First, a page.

And to answer one burning question – director Alex Hinton has confirmed that ‘the brave six’ did what it said on the tin at the show’s finale – and whipped off the hats that were protecting their modesty. We, the audience, would never have known thanks to the very clever lighting that ‘flashed’ just at the right time!
So hats off to those that took their hats off!
Review by Claire Dunn
Review - Present Laughter
An aging, movie idol prone to over-acting, glamorous women, seduction and lies – Noel Coward’s comedy classic Present Laughter is wonderfully brought to life at the Theatre Severn.
Shropshire theatre group Mad Cow Productions pulls out all of the stops for its latest production which packs a theatrical punch – it is classy, funny and cleverly acted.
Coward’s classic farce follows the shenanigans of self-obsessed theatre star Garry Essendine with every act is set in his London flat. He is about to embark on a tour of Africa, however, his life has become rather complicated. There’s a posse of women vying for his affections, members of staff having affairs with each other’s wives – and an obsessed playwright from Uckfield who won’t take no for an answer. Inevitably a farce ensues.
It is a gigantic role with big boots to fill, but Sebastian Ashfield effortlessly immerses himself in the role of Garry, capturing his self-centred nature to a tee. Fiona Hankin is perfectly cast as Essendine’s unflappable secretary Monica Reed who refuses to pander to her boss’s egotism; while Emma Hedges warmly brings to life the role of Liz Essendine – Garry’s controlling estranged wife. Credit must also go to Ryan Brown as Garry’s valet, Nikki Holmes as the eccentric Miss Erikson and Ellie Giblin as the minxy Joanna.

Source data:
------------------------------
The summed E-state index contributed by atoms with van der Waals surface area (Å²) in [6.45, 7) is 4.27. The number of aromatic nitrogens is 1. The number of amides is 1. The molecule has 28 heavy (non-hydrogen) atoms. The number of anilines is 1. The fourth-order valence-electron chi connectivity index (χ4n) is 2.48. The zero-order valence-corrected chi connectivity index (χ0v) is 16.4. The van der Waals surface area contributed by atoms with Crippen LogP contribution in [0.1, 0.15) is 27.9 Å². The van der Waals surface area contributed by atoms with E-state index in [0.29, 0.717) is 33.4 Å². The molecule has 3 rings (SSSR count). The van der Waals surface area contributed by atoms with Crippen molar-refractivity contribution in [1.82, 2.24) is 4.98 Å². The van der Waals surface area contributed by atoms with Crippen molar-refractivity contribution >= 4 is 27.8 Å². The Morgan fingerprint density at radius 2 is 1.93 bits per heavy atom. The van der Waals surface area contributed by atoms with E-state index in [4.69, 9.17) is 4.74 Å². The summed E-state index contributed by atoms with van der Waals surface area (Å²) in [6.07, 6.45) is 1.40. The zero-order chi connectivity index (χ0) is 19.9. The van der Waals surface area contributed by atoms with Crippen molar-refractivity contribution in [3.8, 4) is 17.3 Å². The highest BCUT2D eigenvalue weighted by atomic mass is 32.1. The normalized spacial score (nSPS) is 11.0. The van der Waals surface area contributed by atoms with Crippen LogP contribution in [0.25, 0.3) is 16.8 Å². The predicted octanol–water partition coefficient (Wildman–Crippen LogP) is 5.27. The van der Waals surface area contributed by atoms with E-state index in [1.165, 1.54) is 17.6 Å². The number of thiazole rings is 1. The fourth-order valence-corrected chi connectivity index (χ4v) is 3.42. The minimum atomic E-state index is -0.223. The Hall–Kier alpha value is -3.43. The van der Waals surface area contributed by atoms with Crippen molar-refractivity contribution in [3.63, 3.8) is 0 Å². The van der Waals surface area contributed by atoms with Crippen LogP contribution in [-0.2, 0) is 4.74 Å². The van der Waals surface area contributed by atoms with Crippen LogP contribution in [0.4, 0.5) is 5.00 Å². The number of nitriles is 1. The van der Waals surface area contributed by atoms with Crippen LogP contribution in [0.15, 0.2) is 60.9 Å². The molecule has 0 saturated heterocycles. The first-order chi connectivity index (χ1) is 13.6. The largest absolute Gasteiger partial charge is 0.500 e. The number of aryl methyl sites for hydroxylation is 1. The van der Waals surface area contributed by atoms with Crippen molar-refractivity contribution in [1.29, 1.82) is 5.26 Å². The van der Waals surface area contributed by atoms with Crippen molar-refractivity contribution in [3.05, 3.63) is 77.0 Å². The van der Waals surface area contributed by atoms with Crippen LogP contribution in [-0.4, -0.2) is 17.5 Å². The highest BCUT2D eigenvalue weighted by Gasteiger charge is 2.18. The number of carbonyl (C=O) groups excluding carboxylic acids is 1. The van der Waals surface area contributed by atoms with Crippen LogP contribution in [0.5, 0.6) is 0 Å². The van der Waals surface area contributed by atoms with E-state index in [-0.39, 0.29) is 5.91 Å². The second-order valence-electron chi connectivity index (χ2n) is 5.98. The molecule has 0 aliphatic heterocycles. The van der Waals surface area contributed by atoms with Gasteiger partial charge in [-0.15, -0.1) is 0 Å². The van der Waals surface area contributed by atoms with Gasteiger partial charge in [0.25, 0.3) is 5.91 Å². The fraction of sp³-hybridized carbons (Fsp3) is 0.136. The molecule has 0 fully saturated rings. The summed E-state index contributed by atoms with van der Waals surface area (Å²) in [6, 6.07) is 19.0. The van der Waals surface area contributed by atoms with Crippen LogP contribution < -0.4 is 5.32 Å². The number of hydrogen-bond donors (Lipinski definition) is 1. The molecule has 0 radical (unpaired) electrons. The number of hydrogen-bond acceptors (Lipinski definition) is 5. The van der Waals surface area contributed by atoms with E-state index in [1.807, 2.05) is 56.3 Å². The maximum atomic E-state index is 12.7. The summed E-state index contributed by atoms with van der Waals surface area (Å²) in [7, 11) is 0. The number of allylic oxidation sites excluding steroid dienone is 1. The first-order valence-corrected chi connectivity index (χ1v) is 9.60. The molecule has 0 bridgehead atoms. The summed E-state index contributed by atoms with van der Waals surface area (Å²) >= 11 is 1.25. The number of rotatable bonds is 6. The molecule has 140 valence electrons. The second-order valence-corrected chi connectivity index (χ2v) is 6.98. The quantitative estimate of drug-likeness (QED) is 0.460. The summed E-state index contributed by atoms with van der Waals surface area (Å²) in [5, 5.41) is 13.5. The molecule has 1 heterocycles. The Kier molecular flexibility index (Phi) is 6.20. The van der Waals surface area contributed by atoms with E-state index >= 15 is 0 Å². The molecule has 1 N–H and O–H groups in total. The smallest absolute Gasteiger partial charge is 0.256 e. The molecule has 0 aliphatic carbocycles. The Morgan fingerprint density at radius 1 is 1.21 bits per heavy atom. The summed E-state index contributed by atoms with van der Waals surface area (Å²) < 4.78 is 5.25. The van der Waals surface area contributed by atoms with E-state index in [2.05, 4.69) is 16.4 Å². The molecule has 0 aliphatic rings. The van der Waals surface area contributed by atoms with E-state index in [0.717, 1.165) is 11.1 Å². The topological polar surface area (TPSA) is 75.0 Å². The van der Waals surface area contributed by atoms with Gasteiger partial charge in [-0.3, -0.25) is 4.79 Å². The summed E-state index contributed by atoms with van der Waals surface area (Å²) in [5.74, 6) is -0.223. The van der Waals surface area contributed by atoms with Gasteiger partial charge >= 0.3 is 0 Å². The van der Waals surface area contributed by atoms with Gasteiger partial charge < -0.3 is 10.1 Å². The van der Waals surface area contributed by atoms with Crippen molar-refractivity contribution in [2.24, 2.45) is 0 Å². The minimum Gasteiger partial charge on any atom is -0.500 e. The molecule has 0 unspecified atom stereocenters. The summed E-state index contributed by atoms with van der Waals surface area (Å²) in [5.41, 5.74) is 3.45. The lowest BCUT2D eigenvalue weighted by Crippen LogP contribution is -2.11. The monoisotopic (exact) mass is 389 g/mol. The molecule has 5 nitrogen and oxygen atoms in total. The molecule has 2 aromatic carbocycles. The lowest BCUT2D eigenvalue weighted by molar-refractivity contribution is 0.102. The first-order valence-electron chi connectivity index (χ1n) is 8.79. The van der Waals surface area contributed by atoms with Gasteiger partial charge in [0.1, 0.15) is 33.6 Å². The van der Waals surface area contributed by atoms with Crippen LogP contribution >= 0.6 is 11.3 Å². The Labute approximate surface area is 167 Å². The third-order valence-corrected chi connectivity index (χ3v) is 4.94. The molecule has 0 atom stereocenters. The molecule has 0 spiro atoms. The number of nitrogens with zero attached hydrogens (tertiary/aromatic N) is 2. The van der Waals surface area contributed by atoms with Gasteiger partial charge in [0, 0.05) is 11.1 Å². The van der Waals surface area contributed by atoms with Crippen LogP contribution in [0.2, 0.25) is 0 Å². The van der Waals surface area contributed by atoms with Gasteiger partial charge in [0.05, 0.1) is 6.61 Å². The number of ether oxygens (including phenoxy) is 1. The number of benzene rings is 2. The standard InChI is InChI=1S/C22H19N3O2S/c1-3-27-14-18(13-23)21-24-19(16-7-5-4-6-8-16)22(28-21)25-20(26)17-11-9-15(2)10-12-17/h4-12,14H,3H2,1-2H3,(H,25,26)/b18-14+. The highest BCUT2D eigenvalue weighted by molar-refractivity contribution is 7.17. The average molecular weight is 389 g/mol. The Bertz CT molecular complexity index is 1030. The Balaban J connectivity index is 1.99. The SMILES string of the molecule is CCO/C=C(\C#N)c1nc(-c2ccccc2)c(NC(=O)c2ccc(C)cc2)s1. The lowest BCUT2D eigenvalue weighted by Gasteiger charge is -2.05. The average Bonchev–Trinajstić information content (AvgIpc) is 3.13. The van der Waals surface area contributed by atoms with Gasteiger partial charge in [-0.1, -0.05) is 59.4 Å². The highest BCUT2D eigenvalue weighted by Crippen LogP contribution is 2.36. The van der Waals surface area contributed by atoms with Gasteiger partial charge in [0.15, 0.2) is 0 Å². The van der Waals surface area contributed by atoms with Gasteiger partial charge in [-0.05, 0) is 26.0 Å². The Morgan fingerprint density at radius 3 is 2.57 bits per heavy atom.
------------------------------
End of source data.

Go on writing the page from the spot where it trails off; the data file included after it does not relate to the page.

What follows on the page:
Review - Anything Goes
Review - The Hollow
Amateur theatre has (often unfairly) got a bad name for itself. Productions of murder mysteries are particularly dangerous territory, perhaps not as risky as watching a vicar in his 60's have a bash at Algernon Moncrieff (not like that), but a bad murder mystery is a special kind of theatrical hell. Mad Cow Productions most recent outing, however, is no such hell, it isn't even a cause for concern, its got pace, is well staged, subtly acted and above all is a fun night out. Anyone lucky enough to have caught the show on it’s mostly sold out run this week will have been sure to enjoy.